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Lighten up...Ernie Kovacs trivia for a change of pace....

by Tony Holmes / July 12, 2013 7:54 AM PDT

I grew up in the 50's watching Ernie's show,he was a pioneering comic genius that nobody has come close to yet IMHO.

The hardest I ever laughed was the first time I saw "The Nairobi Trio",to this day I still choke when I watch it. Just the thought of the poor gorilla in the middle doing a "slow burn" when he gets hit in the head with the xylophone hammers still makes me crazy...lol.

http://www.youtube.com/watch?v=416o9b_pjQk

I remember asking the old man,"dad what the heck is Solfeggio and what do those words mean"?? Beats me son,sounds like Spanish??

I'm slightly better prepared if one of the G/kids ever asks me..lol.

"Solfeggio" is nothing more than a singing technique used to teach pitch.

The lyrics to the song are gibberish and mean nothing,if you listen to the clip,they're actually singing the notes to the musical scale: do,re,mi fa,sol,la ti,in various combination and nothing more!

FWIW,Ernie was always the conductor in the middle,his wife,Edie usually played piano(there were other actresses who subbed for her).

Nobody knows for sure,but the monkey with the hammers(depending on who was around)could have been either:Jack Lemmon,Tony Curtis,or Frank Sinatra!!

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Thank you Tony, for mentioning my favourite Television Comic
by Ziks511 / July 13, 2013 9:38 PM PDT

presenter. Easily the funniest sequence of shows in history. I confess that as a kid I didn't enjoy Milton Berle, and didn't get Sid Caesar (and my parents wouldn't let me watch it) but Ernie Kovacs had us all in stitches.

Solfeggio, is just Italian for giving note values names, as in Do re mi fa so la ti do. Sol was how they wrote So, and fe refers to fa. the "ggio" is the Italian suffix meaning "method" or "fashion".

Kovacs appeared in a relatively straight role in Our Man in Havana opposite Alec Guinness as the timid spy recruited by MI 5, who invents an entire secret weapon system based on the vacuum cleaners he sells in his shop.

Kovacs also appears in Operation Mad Ball, with Jack Lemmon, a neglected masterpiece of screwball post-war humour referring to the Red Ball Express which supplied the Allies during the advance through Europe.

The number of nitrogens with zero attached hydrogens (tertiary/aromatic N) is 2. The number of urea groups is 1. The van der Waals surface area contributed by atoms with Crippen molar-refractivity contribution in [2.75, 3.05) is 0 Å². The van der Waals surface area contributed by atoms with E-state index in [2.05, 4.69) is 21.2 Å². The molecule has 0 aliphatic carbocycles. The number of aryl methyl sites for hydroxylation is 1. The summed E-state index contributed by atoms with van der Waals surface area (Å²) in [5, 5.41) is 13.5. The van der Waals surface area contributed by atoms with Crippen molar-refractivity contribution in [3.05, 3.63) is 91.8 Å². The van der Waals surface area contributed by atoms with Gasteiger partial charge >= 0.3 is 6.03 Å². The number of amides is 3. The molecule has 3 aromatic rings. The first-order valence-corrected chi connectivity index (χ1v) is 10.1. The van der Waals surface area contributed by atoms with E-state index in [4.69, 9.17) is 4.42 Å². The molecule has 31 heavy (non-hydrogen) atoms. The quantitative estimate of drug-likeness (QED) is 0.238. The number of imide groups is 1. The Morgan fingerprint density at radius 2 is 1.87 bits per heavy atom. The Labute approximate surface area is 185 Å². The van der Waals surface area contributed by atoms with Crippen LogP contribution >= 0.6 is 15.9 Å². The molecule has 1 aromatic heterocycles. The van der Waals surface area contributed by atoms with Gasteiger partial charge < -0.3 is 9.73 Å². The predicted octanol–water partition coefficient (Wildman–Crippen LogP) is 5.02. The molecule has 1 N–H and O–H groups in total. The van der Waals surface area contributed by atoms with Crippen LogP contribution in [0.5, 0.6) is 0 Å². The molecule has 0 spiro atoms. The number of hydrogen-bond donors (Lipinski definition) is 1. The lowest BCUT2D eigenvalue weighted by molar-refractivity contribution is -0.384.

Ernie Kovacs, too soon dead, too late appreciated.

Rob

Rob

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Although two completely different comic types,
by Steven Haninger / July 13, 2013 10:18 PM PDT

I can't think of Ernie Kovaks without thinking of Red Skelton at the same time. My parents would roar at Kovaks' humor but, at my younger age, most went over my head until later. Skelton's humor was both verbal and visual offering an immediate laugh followed by a chuckle. I remember an expression about laughing so hard it brought one to tears. Today's comedy brings only the tears.

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Buttered popcorn
by Willy / July 14, 2013 3:59 PM PDT

I got some DVD's the other day and boy did it make me flash back. I still laughed at some of the jokes and all and it's all clean or some sublimable suggestions. The outtakes of boos-boos is just too much, like the horse, whizzing and a stagehand holding a bucket on an old Red Skeleton skit. The stuff really was good and while I'll laugh at newer comics, its too much adult humor. Then the old TV shows like Lucy and Sgt. Bilko, Lassie and Andy Griffon are OK by me. The library has the "classics" and its worth it to me to show them again. Then again, what I thought was great sci-fi stuff is so corny now-a-days but i loved it back then. -----Willy Happy

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Actually, I think the visual effects
by Steven Haninger / July 14, 2013 7:14 PM PDT
In reply to: Buttered popcorn

in some of those old movies show genius and creativity with the crudest of tools. They were real but not that realistic. Too many of today's visual effects are just the opposite...realistic but not believably real. I remember Walt Disney discussing something called "the plausible impossible" in his cartoon animations but it seems that's where today's action movies have headed.

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Kovacs and his wife.....
by Josh K / July 14, 2013 11:50 PM PDT

......also appeared in the final "Lucy/Desi Comedy Hour," which was the continuation of "I Love Lucy," but not nearly as good, mainly because their real life marriage was crumbling. In fact, by that last episode they weren't speaking to each other at all.

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